Surgery as a patient


The hardest 2 things I have ever had to do is deliver 2 babies. Yes I did do it naturally and perhaps at the age of 37 and 39 I should have listened to the wise advice of so many colleagues and had 2 planned caesars. I wanted the very best for the two angels that I had waited so many years for and I believed going through the birth canal was that. What I did not realise is what it would take out of and from me.

Delivering a child naturally comes with a lot of waiting (patience has never been my forte). It then involves an “older” body “co-operating” with the birth process. If that had all happened “naturally” I guess it may have been different. My body needed help and in the second birth it needed an ocean of a medication called oxytocin (syntocinon). This very large dose into my system helped my 39 year old uterus contract in order to deliver one 3.5 kg baby.

I will keep you in a bit of suspense, like a bit of a thriller novel.

I have just (last friday) had surgery – 4 years after my precious second child’s birth. It was an operation to effectively remove my uterus. This organ that has caused a fair amount of poor quality of life. The surgeon was extremely happy with his operation (they usually are) and presented me with a photo of the wretched organ and great news that it had gone swimmingly.

Wind back 4 years. I had just delivered a baby at around 3 am in the morning. The team were tired. God knows they had had me in chunks. No nursing staff are ever delighted to “nurse” a lady doctor – goes against many grains. I was lying in a lot of blood and had already started to bleed. I was in a fair amount of pain considering I had already delivered a child. The pain escalated, the nausea escalated, the bleeding escalated. I called for help so to speak and was told to shut up and sleep (in my own blood) they had really had enough of me for one night. I tried again. I phoned a friend – no one was up at 4 am. I tried my husband – his phone was off – he was trying to sleep after a hell of a night. I phoned the neighbour and asked him to wake my husband and come to the hospital.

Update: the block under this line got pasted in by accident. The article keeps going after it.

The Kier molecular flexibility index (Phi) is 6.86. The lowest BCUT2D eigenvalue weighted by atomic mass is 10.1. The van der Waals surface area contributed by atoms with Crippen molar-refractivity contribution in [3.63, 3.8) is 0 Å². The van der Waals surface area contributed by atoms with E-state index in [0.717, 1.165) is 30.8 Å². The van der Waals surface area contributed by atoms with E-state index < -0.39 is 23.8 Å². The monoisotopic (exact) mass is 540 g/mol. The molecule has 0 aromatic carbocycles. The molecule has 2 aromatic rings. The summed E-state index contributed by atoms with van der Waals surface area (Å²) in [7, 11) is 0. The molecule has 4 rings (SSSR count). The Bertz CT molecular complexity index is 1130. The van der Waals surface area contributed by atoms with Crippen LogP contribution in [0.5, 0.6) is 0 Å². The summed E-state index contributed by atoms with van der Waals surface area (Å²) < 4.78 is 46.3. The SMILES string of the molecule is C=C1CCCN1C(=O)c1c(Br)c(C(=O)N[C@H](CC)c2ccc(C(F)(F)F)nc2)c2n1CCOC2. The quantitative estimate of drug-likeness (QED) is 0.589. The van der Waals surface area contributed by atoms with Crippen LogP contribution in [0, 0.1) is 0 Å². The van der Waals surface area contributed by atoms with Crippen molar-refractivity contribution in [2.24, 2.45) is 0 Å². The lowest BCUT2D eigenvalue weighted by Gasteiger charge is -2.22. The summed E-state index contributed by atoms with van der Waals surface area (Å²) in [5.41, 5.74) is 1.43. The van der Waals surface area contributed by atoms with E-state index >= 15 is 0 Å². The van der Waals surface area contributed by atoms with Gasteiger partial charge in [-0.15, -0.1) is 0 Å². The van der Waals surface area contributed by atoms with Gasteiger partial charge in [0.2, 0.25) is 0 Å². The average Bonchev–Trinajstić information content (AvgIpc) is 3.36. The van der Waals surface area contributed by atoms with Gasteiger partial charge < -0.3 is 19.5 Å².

AT one point I left my body and watched mayhem from above.

I woke up – well “arrived” back in my body about 2 days later having been taken to theatre, resuscitated, transfused etc. They never did figure out what was causing my pain 4 years ago. I started on a long journey of recovery mentally, physically and emotionally.

The surgeon showed me (this last saturday)

what happened – my uterus had ruptured and well lets just say the human body is an amazing thing.

I do certainly wish that it had been discovered 4 years ago for a few reasons. The very first and most important being my marriage which suffered greatly for the rupture. The second being the suffering that could so easily have been avoided. I can actually deal with a fair amount (though I do believe my pain threshold is useless), but my wish would be for another women to not have to go through the journey I have travelled. The third being the faith I have lost in my own “kind”. Never did I think it possible to be treated the way I was that night or on 3 occasions where all I really wanted was an apology from the midwife and all staff closed rank and called me something close to a lunatic and just bloody well get over this and move on.

Well I can now. Move on.

I can also say that a hysterectomy is a relative walk in the park. Almost a non-event. Yes I had pain post-op and yes I required the strong stuff. But 2 days later I was not on anything for pain and today I feel like I could run a marathon (I won’t for all those urging me to rest).

Life is an interesting journey and some of the suffering actually helps create focus and for that I am grateful. The most awesome part is just beginning – a journey with Dave and my two girls.

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